When you first get your new computer home, assuming that it is reasonably specified, it should almost burst into life. A computer with only Windows installed should see the ‘blue torpedo’ pass maybe three times before releasing the Welcome screen.
The notification area, system tray, the bit by the clock (call it what you will) should have very little in it. In itself, this is not exactly a bad thing, so do not get too paranoid just yet.
A great way to see what is installed on the computer is to open Control Panel, and then negotiate your way to Add/Remove Programs (XP) or Programs and Features (Vista).
Look down the listing. It is generally a good idea to keep anything Microsoft other than the Office 2007 or MS Money trial unless you want to spend $$$$$ getting the full versions.
You may have already met some of the crap like OEM welcome packages, organizers, calendars, AOL etc. If you think that you will not want them, now is the time to uninstall them. A note about the Welcome package.. you should have taken a look at this as it may well contain info on how to use the product recovery facility, how to contact the OEM etc, so do NOT uninstall it before taking a good look.
If you are not into games, or feel that the Windows games are enough of a challenge, uninstall all games in the list. They will be trial versions anyway. When you are done un-installing, scroll through the list to get an idea of what is left. If anything else appears in the listing during the weeks and months to come, you asked for it to be there.
At this point, whatever you have heard about Windows services and processes slowing your computer down is for the most part pure bunkum because it is running well, yes? The majority of these things will not be running because you have yet to install anything which requires some of them, so quit worrying about this aspect.
Now we get to the slow part..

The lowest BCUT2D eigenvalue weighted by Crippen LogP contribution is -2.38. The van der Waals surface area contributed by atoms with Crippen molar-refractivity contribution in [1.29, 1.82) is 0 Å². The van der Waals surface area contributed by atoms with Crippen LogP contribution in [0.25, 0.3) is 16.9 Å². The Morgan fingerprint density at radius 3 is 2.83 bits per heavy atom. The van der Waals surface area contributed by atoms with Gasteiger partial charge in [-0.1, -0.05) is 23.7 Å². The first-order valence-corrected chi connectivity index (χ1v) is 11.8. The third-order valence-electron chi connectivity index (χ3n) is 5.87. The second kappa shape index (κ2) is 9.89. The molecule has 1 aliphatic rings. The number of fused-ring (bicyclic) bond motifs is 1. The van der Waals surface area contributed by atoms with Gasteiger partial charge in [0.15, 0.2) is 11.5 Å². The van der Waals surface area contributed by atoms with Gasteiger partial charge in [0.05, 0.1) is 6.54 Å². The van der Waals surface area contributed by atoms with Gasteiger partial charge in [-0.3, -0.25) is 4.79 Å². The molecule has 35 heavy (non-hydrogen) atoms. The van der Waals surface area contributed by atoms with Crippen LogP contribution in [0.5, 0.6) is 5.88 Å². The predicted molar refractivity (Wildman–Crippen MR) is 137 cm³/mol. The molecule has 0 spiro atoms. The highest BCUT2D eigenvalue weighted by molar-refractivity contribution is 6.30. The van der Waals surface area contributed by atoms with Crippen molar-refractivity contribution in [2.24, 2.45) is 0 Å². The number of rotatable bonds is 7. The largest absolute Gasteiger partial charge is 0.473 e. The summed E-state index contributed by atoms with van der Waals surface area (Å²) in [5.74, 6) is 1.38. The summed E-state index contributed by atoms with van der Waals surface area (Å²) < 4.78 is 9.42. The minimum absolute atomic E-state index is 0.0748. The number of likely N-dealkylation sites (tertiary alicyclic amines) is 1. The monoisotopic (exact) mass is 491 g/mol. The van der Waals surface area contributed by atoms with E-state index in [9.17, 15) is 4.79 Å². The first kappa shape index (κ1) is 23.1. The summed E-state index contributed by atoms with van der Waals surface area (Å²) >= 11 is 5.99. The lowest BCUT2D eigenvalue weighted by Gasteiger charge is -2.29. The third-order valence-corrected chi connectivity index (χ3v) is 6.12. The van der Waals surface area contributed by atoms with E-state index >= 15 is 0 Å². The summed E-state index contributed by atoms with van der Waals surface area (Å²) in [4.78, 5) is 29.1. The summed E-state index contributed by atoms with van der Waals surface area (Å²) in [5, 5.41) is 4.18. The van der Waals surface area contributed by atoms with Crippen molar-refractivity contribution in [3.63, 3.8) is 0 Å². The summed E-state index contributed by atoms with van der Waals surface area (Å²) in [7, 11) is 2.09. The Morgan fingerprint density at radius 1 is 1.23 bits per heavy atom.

Having cleared out all of the less than useful stuff, you will no doubt set about installing stuff that you do want. The sad part is that you will get stuff which the software authors want you to have too.
The perils of free stuff
For instance, it is not possible to install anything Google without having to accept their other crap. The same applies to all things Apple. The free Foxit 3.0 PDF reader requires that you also get the ‘ASK’ toolbar. Some of these things also set themselves up in ‘start-up’. If you want to see what does this, install the free version of Winpatrol on your computer before anything else. It will warn you every time anything tries to get in there.
My advice is to first accept the crap along with what you want, and then uninstall the crap. If you lose what you want along with it, then so be it. If the software author wants to know why you uninstalled their stuff, tell them exactly why. And if you want to know how the software authors find out that you have uninstalled their crap, remember the movie ‘ET’? Well some of the crap is able to ‘phone home’ and let them know what a meanie you are..
Never feel sorry for software authors who offer free stuff. Some of them hook up with sponsors, and they get paid well for it. In the best cases, they will at least make you aware that you are about to install crap, as per Foxit. In the worst cases, they will not do this, and there is no consumer law which states that they have to tell you about it.
It is this kind of hijacking which will cripple your computer. Add to this scenario the plethora of programs which promise to fix a bunch of computer problems for free, actually create the problems and then demand that you pay good money to them instantly to fix them, and you can see why your computer slows to a crawl. Most if not all will have infiltrated your system just about as far as anything ever could, and if you pay for the ‘crap’, it will just be the topping on what it will cost for a decent technician to sort it all out for you.
Consumer law and why it doesn’t protect you..
There isn’t any consumer law relating to the above, just like there wasn’t when you bought your underspecified computer. Unless the problems will physically or mentally affect the user, consumer law remains conspicuous by it absence. In any case, the laws in your country do not extend to the country of origin of most of the crap, so would be ineffective anyway.
Back to the start(up)..
Not everything that goes into start-up is required, but software authors do not like you to forget them. However, utilities which tell you the temperature outside, the temperature inside your computer case, whether or not you are connected to the Internet, or are ready to warn you of crap trying to get in, these are not bad things even though they will prolong the time that it takes for your system to become usable.
My take on some of this stuff is to accept the performance hit because if a computer isn’t going to be useful in some way, what is the point in having it? If performance is not good with all of the stuff that is useful and that you do want and need, look at increasing the computer hardware resources.. maybe more RAM or a larger hard drive.
Wed, Feb 25 2009 16:16